Commercial Applications: The availability of an easily accessible cost-of-measurement software toolset suitable for mechanical measurement and for CMM metrology in particular will constitute a valuable addition to the arsenal of tools for advancing U.S. manufacturing profitability. While the size of the customer organization may span the entire range from the one-person company to the very large multinational corporation, it is expected that the need for and value of our product will be recognized earliest among organizations at the high end of the size range, and in their first-and second-tier suppliers. It is chiefly in this arena that economies of scale and the complexity of the interaction between measurement practice and profit margin will be most evident. We anticipate three sales modes for our product: a) as a stand-alone system, primarily to end-user organizations, b) as a licensed “kernel”, primarily to other software writers and system integrators and c) as a service, with web-based distribution and specialized consultation, primarily to end users who cannot justify the cost of system ownership.

FY 2010 Phase II Award


Subtopic: 9.12.07-4.TT Automated, temperature-controlled high-power LED measurement system

Title: Development of Pulse/DC Characterization System for LEDs

FIRM: Arroyo Instruments, LLC
373 Front St., Suite B
Grover Beach, CA   93433-1553

Principal Investigator: Paul Corr
Phone: 805-481-6684
Email: pcorr [at]

Award Amount: $270,738.00

Abstract: Development of LEDs for various applications, such a vehicle lighting, signage, and commercial and residential solid state lighting is progressing at a rapid pace. Various methods exist for measuring the performance of LEDs, but variations in test configurations, thermal management, T&M equipment, and operator experience lead to significant variation in measured performance. The project will design a commercially viable instrument for precisely controlling LED junction temperatures for consistent and repeatable performance during LED test processes. The method, as defined by the Zong/Ohno, eliminates the variations and repeatability errors in thermal interfaces and ensures the junction temperature, a key metric in LED testing, is both known and controllable. Both DC and AC testing modes will be supported.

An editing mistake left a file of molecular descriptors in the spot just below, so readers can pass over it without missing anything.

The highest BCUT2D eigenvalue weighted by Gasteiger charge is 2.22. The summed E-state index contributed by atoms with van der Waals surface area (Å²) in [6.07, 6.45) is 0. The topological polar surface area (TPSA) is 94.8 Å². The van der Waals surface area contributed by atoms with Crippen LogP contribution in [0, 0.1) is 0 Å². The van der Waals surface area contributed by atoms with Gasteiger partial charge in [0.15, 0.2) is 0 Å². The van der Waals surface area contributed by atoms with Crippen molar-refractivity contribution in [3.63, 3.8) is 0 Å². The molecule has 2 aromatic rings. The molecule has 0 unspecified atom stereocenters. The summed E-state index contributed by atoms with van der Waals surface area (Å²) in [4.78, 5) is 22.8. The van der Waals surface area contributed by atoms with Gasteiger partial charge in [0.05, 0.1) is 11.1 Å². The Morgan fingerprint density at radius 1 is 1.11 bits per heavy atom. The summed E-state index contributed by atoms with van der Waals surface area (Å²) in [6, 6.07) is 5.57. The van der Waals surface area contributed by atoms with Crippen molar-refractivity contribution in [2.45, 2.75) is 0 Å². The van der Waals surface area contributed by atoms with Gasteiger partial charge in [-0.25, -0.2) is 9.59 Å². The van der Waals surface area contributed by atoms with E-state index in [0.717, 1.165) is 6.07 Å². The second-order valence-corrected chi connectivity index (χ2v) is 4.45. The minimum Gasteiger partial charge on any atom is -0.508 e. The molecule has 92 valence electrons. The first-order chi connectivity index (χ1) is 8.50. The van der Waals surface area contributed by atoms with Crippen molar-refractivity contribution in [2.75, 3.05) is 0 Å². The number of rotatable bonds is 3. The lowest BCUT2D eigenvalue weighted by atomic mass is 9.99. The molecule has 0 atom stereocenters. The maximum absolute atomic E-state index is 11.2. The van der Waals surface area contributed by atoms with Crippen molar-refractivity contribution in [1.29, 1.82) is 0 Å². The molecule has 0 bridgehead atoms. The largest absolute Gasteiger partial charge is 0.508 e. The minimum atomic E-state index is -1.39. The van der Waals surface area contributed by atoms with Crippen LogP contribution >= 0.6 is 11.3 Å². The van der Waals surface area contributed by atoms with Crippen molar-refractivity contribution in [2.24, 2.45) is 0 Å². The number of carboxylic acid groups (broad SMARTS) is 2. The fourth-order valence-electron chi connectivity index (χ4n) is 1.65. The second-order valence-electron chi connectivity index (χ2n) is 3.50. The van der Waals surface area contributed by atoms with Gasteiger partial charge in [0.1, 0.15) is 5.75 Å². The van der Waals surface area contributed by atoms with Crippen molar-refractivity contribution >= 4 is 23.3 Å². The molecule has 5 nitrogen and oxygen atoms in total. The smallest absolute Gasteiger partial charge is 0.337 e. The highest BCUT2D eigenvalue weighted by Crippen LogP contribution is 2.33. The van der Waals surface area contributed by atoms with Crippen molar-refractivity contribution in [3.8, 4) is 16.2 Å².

Commercial Applications: This process will create a common, comparable standard for device characterization. However, the market does not presently offer an integrated solution, instead forcing customers to piece together a system with individual pieces, and then develop the process to control them. This presents a huge cost to the user and creates a significant barrier for entry, which will hinder the acceptance of the process as a standard. The commercial potential of the application is significant, as it could ultimately reach into every LED R&D, test, and manufacturing facility. Because it eliminates variations in LED temperature, which is a critical metric in LED performance, this method has the potential to significantly change the way LED specifications are developed. A peer-reviewed, integrated system will significantly speed the adoption of this test method.